New Balance, known for offering its shoes in widths, offered its first wide sneaker, the Trackster, in 1960.
The Trackster is New Balance's first recognizable sneaker. The brand had made sneakers for 22 years prior to the release of the Trackster, but there was something special about this ripple-soled shoe: it was available in different widths. Some brands would like you to believe that everyone has a size 9.5 foot with a D width, but that's far from the truth. New Balance's continuation of establishing a niche market would grow its customer base.
The "N" logo wasn't featured until the '70s when New Balance released the 320.
What's New Balance without its signature "N" logo? Terry Heckler designed the still-used branding, and until this point, New Balance's sneakers lacked their own identity as far as aesthetics went. The N, as simple as it is, wouldn't just change the look of the sneakers; it would soon launch New Balance to the top of the running world.
The Trackster put New Balance on the map as a running brand, but 1976's 320 is the model that made the brand a force in the running world.
The 320 was the start of New Balance as we know it. It wasn't just the first sneaker to bear the "N" logo, it was also the best running sneaker of its day—garnering Runner's World's No. 1 ranking for fit and comfort.
Heckler gave numbers to the sneakers instead of names because he wanted an equal perception of each sneaker; letting the customers decide their favourites.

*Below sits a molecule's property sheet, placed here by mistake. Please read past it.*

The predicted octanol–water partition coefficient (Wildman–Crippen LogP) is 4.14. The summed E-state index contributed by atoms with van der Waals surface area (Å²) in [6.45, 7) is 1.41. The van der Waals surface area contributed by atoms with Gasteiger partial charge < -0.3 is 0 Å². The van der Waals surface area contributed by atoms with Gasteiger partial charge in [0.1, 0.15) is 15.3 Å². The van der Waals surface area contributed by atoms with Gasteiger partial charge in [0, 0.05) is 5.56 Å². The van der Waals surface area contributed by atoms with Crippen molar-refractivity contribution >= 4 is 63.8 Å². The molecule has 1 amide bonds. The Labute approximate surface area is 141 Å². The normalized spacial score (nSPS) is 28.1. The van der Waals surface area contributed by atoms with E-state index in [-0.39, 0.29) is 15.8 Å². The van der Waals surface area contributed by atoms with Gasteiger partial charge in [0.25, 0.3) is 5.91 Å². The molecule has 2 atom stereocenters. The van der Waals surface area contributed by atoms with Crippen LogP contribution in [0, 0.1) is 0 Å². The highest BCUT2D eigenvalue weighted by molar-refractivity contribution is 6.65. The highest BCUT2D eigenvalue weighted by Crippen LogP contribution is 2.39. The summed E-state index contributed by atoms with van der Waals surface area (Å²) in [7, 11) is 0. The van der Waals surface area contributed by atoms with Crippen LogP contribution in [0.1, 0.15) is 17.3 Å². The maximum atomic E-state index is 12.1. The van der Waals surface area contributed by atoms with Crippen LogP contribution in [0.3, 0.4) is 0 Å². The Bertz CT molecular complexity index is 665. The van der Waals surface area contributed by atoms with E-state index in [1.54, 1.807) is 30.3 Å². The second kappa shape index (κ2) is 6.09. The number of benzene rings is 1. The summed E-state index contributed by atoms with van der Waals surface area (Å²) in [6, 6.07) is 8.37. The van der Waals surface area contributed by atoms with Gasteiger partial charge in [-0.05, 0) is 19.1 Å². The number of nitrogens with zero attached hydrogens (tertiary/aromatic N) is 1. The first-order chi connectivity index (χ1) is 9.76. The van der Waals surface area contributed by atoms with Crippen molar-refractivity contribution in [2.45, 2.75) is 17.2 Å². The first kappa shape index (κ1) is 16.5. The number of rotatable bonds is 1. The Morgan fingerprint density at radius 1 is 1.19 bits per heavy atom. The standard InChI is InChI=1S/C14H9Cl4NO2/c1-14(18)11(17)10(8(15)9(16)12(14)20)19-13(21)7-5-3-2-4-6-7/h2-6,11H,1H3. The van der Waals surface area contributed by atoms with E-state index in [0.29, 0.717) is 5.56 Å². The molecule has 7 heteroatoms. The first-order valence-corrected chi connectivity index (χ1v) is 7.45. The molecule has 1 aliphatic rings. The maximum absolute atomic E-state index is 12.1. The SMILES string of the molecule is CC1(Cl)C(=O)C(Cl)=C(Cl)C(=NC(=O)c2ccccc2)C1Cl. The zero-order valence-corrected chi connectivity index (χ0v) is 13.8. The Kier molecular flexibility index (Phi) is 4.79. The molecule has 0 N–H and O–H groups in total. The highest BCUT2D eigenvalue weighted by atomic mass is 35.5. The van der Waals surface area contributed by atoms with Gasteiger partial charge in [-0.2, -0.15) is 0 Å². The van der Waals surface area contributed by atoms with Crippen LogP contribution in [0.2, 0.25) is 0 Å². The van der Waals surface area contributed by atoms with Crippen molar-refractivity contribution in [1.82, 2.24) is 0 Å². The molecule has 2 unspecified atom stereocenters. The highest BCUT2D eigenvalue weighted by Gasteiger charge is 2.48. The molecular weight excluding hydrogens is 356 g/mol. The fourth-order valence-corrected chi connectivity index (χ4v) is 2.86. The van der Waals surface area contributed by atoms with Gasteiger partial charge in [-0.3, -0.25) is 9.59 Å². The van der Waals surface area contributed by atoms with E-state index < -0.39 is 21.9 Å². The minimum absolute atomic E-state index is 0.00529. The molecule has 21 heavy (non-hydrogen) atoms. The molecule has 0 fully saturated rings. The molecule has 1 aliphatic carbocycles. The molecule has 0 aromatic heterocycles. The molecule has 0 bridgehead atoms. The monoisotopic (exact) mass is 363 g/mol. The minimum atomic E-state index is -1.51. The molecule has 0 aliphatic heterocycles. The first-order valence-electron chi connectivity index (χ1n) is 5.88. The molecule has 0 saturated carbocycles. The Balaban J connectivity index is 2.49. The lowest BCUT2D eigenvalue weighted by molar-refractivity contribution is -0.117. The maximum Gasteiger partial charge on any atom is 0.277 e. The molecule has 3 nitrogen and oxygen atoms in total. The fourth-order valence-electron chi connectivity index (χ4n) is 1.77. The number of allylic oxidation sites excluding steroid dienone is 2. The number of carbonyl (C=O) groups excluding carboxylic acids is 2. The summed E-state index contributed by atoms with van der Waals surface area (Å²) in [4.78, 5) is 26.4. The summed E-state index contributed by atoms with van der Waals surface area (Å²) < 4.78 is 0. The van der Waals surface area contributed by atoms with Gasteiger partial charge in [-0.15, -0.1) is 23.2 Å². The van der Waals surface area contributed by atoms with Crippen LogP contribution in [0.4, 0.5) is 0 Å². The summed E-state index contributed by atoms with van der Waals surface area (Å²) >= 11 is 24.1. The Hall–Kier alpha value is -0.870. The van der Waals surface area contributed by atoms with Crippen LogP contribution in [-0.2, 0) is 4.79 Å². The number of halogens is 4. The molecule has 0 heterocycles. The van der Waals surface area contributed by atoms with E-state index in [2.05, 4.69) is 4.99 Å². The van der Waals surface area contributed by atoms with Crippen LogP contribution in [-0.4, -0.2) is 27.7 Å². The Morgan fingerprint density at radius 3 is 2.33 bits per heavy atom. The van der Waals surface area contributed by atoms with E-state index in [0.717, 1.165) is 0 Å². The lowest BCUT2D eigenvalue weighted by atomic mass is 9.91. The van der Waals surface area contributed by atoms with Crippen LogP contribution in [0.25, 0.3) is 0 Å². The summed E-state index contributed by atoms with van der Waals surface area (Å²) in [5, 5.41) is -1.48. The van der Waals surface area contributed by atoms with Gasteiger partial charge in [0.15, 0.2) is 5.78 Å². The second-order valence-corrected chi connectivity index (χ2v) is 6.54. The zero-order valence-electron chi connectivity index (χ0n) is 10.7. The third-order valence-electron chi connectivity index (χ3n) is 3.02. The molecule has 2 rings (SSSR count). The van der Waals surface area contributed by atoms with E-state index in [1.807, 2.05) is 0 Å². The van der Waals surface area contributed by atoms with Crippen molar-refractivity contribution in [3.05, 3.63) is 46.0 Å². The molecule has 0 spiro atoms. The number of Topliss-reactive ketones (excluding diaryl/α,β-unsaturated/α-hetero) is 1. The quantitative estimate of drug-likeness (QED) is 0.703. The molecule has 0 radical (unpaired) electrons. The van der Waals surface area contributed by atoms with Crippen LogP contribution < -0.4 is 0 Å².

Your favourite pair of sneakers probably has or has been given some ridiculous nickname. New Balance didn't want any of that. The brand assigned numbers to the sneakers to let customers formulate opinions on the sneakers based on their own needs, not what everyone else told them was cool.
The buttery leather used on a lot of New Balance uppers, like the 990, is actually made from pigskin, not cowhide.
If you're into menswear and benchmade shoes, you've heard the discussion on what types of leather wear the best. For sneakers, if a pair is made from pigskin, there's a buttery softness to the suede not usually found on cowhide leathers. Its little things like this that makes a New Balance sneaker comfortable and long-lasting. Instead of worrying about creased-up sneakers, a pigskin upper with a mesh toebox might be the best way to remedy this condition.
The brand's "Made in USA" sneakers aren't 100 percent made in the USA; only 70 percent of each sneaker is.
The mid-'90s saw a legal battle between New Balance and the Federal Trade Commission, with claims that its products shouldn't claim the title "Made in USA." The brand was allowed to keep its American-made claim as it used elements of sneakers that were overseas, but assembled within New England.
The footwear brand has been around since 1906 and has become one of the most solid and trustworthy suppliers of athletic footwear on the market. But the company didn't just fall into good luck and become the brand it is today, it survived through trends, technological changes, and public perception of athletes to shape its current stake as one of New England's greatest brands.